Hypothetically, a system could be established to allow what you've proposed above, but it seems to me that it would defeat the purpose. You would still need an organization to regulate such things, and in the end, you would just be replacing one bureaucracy with another...an "Internal Consumption Tax Service" or something to that effect, who would fill the void of an eliminated IRS.
But this also shows a contradiction within the proposal itself, since, as you apparently agree, an individual's income must be taken into account (at least in regards to refunds). And the IRS already does that. My only criticism is that I believe it can be simplified.


Exactly backwards from the truth. The wealthiest with the most expesnive habits would pay the most tax. The poorest and those below the poverty line would in fact get back their entire VAT payments at the end of the year. The price of consumer goods would stay pretty much where they are now, fluctuations would be expected as the scheme begins but it should level out as the market adjusts.


It is true that more expensive items would carry the most taxes per item, but there is a fallacy in this reasoning, namely that it does not compare total taxes paid under a federal sales tax with that of the current income tax.
The current income tax is progressive, and tax percentages increase at set levels of income. Without a system regulated by the consideration of income, an individual's livelihood (as determined by how much he or she makes, and can support his or her family on) is ignored.
This would create huge loopholes for the most wealthy, who could easily purchase anything they wanted from Canada, or any other foreign nation, and skip the tax process. But even if they chose to purchase American out of a sense of patriotism, they would pay less in comparison to what they pay now, and this loss has to made up somewhere.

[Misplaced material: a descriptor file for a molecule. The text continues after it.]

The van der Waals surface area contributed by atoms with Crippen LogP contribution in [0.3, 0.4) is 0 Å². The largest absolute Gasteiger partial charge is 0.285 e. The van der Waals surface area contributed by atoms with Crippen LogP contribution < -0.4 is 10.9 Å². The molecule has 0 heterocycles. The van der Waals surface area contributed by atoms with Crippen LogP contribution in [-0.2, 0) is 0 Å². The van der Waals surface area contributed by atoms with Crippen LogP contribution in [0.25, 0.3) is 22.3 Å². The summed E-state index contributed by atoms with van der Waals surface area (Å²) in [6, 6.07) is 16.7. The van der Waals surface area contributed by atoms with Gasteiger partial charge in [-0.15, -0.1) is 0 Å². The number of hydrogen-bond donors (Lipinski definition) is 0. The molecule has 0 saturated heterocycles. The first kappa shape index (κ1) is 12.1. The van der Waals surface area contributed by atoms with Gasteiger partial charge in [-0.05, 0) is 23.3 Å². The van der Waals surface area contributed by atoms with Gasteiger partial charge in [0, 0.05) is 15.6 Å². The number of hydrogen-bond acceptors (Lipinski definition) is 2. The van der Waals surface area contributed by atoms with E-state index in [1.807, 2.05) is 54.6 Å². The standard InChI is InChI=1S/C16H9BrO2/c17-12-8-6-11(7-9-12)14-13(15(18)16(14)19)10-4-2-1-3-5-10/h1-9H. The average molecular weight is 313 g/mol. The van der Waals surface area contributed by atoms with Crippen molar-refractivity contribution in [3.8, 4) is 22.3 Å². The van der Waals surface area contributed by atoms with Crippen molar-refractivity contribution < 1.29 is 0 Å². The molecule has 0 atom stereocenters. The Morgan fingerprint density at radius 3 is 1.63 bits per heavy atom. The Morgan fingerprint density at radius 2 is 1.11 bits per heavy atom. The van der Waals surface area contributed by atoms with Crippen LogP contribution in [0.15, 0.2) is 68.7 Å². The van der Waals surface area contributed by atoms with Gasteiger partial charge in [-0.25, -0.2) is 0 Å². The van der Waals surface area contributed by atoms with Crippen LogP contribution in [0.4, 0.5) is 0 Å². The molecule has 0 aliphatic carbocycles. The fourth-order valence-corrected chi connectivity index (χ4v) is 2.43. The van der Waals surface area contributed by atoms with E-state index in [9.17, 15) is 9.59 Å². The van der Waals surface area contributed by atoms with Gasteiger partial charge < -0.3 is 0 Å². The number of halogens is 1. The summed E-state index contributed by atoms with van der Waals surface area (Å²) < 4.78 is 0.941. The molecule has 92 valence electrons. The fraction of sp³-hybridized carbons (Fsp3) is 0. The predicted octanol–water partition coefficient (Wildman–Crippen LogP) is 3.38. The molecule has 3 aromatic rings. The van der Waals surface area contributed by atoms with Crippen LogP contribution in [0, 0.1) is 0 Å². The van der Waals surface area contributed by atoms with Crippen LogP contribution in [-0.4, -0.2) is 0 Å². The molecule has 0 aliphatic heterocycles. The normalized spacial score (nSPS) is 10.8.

Now if we are talking about a true flat tax then I would love for you to explain this statement? A man making 20,000 this year would pay 3400 in taxes. A man making 2,000,000 this year would pay 340,000. How do you get that the rich would pay less and the burden would fall on the poor?


As it currently stands, a man who makes $20,000 and files as single would owe $2,650 in federal income taxes, at least as of last Dec. 31 (which is 10% of the first $7000 plus 15% of income in excess of that, being less than $28,400, which begins a new bracket). A single taxpayer who made $2,000,000 would owe $681,332 (this belongs in the 35% bracket of income in excess of $311,950 plus the $90,514.50 carried over from lower brackets).

With a 17% flat tax, the taxpayer who makes $20,000 would pay $3,400 in federal income taxes and the taxpayer who makes $2,000,000 would pay $340,000. Therefore, the 2 million dollar guy has a tax cut of $341,332, while the guy who is struggling to make ends meet on $20,000 per year has his taxes raised by $750. This tax raise would hit working families who file jointly especially hard, assuming that the couple grossly joints less than $50,000.
Seeing that most people earn only enough to be considered in the first three brackets, which max out at $68,800, the vast majority of Americans would suffer a tax increase by a flat tax, while the most wealthy would have their taxes cut almost in half (as we've seen above).



[edit on 13-8-2004 by Masonic Light]



posted on Aug, 14 2004 @ 01:38 PM
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As it currently stands, a man who makes $20,000 and files as single would owe $2,650 in federal income taxes, at least as of last Dec. 31 (which is 10% of the first $7000 plus 15% of income in excess of that, being less than $28,400, which begins a new bracket). A single taxpayer who made $2,000,000 would owe $681,332 (this belongs in the 35% bracket of income in excess of $311,950 plus the $90,514.50 carried over from lower brackets).